Roles of Speech Language Pathologists for An ASD Professional Questions – timelynursingwriters.com

Writing – timelynursingwriters.com

Roles of Speech Language Pathologists for An ASD Professional Questions – timelynursingwriters.com

Please answer the question:

Why is it essential for an ASD professional to fully understand the roles and responsibilities of speech/language pathologists? Give a detailed example of when collaboration between an ASD teacher and a speech therapist would be essential.

Please respond to the student discussion board. Please DO NOT mix the question with the discussion board.

(Laura R) It is important for the ASD professionals to respect the SLP practices and position as each other would other professionals on the team. Therefore, the ASD professional must understand the SLP expertise, knowledge, skills, and/or shared responsibility for both working together as a team to improve an ASD learner who has limited speech and language skills. In fact, collaboration is essential among all team members and requires joint communication and decision making among each other. Furthermore, an example of when collaboration between the ASD teacher and the SLP would be essential is how students will use AAC to access general education curriculum. This should include, for example, literacy instruction for students with CCN, access of the general education curriculum via AAC, and instructional practices in AAC. Team members must have an understanding of the typical curriculum. (Ganz, 2014) By the same token, all members need to have basic skills in implementing interventions to promote the student’s use of the AAC device(s), including adding needed vocabulary. At the least, each team member who provides direct services should have knowledge of resources that may be used for tech support in such instances. (Ganz, 2014)

Reference

Ganz, J. B. (2014). Aided augmentative communication for individuals with autism spectrum disorders. New York, NY: Springer Publishing.

(Ally T.) It is very essential that ASD professionals fully understand the roles and responsibilities of speech/language pathologists (SLP) because it is important to the student’s progress and success. Incorporating the materials and information that is being talked about into the child’s actual classroom lessons into the speech sessions will help the student make connections to what is being addressed. It also helps the student to understand that the teacher and SLP are working on the same areas. When the teacher and SLP work on the same issues it also helps the student make the connection of what is trying to be taught (Ehren, B. J., Montgomery, J., Rudebusch, J., & Whitmire, K. ,2006).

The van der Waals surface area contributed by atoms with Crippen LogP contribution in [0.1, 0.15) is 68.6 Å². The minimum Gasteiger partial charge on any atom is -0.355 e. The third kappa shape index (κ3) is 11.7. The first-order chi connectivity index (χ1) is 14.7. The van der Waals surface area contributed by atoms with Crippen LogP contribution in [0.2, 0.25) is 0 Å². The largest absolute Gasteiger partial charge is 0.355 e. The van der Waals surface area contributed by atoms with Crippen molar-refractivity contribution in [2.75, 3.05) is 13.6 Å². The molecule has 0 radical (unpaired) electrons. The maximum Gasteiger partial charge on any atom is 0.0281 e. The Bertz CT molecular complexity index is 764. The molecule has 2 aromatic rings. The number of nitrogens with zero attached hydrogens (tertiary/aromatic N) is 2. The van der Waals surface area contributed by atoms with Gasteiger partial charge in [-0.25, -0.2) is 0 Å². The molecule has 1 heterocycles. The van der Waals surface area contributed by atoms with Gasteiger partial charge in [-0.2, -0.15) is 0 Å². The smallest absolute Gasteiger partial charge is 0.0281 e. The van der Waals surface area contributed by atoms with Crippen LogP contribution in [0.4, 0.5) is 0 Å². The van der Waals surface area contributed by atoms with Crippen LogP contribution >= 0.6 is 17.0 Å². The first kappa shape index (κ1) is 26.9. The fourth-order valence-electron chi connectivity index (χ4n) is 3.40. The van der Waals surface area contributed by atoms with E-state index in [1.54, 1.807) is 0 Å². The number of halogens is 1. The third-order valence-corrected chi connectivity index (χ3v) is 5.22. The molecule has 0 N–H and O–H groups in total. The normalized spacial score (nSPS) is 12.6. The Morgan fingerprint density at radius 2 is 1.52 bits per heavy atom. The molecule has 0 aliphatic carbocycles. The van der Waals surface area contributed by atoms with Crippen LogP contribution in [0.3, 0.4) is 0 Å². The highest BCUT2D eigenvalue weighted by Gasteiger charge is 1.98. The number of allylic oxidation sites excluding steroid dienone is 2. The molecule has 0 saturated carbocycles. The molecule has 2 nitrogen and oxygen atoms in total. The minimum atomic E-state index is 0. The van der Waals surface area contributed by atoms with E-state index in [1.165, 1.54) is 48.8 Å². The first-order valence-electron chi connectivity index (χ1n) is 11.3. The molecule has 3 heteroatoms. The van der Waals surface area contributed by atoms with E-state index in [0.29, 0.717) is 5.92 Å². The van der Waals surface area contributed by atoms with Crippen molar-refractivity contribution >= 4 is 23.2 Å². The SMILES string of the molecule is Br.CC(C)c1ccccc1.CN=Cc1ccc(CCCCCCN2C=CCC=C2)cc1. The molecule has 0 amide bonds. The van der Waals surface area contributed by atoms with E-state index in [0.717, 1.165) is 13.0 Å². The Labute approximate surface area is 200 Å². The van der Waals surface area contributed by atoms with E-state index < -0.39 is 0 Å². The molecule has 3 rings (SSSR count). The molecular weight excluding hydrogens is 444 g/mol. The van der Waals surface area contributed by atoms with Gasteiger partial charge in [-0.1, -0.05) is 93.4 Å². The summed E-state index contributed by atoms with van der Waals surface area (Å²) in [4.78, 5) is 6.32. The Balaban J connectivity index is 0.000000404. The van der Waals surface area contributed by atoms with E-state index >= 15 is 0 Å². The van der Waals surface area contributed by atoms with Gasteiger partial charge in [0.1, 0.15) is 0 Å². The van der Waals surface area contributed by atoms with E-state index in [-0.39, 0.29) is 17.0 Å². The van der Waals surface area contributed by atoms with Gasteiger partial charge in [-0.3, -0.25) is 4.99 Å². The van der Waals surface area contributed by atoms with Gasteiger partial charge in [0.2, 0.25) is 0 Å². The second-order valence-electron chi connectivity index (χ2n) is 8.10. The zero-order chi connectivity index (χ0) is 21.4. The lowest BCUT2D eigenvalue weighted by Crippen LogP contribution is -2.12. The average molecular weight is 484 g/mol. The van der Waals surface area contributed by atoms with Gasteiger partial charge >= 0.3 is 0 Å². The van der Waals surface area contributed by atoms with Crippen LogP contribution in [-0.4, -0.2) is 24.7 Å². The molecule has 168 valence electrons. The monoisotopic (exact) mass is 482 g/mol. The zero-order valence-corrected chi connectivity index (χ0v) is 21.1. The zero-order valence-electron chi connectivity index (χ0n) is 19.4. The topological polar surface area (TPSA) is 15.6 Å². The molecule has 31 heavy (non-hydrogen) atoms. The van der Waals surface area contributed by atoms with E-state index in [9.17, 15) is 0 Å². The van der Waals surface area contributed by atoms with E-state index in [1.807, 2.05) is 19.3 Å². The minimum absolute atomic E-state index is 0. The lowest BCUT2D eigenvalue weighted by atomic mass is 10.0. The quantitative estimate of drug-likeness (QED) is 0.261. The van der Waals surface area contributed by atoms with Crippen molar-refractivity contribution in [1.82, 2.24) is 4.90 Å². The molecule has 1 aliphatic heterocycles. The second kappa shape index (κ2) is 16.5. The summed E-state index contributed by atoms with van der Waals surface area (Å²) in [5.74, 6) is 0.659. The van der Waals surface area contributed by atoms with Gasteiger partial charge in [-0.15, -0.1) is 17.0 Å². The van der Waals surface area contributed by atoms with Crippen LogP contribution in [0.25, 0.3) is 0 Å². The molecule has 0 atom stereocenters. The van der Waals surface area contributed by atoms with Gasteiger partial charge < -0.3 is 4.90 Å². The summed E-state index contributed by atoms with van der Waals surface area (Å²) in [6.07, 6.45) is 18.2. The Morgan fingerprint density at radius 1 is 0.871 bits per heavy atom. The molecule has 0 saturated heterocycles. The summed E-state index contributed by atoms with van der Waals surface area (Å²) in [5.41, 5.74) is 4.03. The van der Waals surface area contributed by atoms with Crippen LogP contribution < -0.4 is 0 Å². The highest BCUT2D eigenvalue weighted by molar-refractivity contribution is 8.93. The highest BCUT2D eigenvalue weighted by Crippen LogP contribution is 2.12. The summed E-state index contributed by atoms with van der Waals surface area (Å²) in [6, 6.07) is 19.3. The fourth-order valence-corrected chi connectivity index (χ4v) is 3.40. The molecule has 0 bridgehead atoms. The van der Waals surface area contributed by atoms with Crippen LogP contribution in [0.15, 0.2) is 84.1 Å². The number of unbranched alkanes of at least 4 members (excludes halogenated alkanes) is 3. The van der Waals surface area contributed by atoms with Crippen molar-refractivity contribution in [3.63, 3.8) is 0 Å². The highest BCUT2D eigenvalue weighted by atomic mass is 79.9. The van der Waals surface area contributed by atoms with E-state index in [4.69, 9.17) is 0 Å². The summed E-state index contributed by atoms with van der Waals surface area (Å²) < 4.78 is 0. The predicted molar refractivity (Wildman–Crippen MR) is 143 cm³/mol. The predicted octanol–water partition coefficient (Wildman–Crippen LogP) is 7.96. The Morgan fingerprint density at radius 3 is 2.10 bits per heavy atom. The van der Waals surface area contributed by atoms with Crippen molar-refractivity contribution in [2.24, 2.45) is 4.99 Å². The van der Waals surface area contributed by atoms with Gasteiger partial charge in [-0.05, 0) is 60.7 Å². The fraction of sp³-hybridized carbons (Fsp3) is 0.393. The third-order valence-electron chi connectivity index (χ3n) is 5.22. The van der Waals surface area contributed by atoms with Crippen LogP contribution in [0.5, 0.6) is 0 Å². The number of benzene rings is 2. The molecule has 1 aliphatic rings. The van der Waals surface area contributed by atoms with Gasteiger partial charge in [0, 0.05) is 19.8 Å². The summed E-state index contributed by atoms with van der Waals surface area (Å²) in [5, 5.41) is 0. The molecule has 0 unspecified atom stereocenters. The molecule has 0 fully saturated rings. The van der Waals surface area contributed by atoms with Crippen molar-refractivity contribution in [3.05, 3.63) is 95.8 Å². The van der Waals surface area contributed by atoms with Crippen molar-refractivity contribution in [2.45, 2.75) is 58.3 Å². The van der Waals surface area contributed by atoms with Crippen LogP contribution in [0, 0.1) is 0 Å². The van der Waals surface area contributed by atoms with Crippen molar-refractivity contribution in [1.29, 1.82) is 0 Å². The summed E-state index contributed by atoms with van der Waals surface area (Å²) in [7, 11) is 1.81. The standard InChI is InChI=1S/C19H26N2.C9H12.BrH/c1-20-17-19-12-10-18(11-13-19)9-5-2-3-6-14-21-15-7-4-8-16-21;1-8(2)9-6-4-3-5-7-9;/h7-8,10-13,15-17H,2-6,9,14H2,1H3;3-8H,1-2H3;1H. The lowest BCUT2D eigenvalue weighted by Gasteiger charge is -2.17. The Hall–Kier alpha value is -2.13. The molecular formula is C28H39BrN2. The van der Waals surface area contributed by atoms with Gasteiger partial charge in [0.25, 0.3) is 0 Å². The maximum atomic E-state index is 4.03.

An example of when a teacher and SLP collaborate is when a lesson encourages the student to make verbal requests. When the student spends time with the SLP he/she carries the lesson over into her session and re-enforces it the student to make the request. The student may begin to make the connections of what is expected and begin to make those requests in the classroom as well as in the SLP session.

Not only is important for teachers and SLP to collaborate, it would be helpful if all involved with the student collaborate and help the student to overcome his/her deficits. Collaboration across the educational gamut should be the goal for every student.

Ehren, B. J., Montgomery, J., Rudebusch, J., & Whitmire, K. (2006). The role of the speech-language pathologist in RTI . Retrieved May 4, 2007, from www.nasponline.org/advocacy/RTIrole_NASP.pdf .

ORDER NOW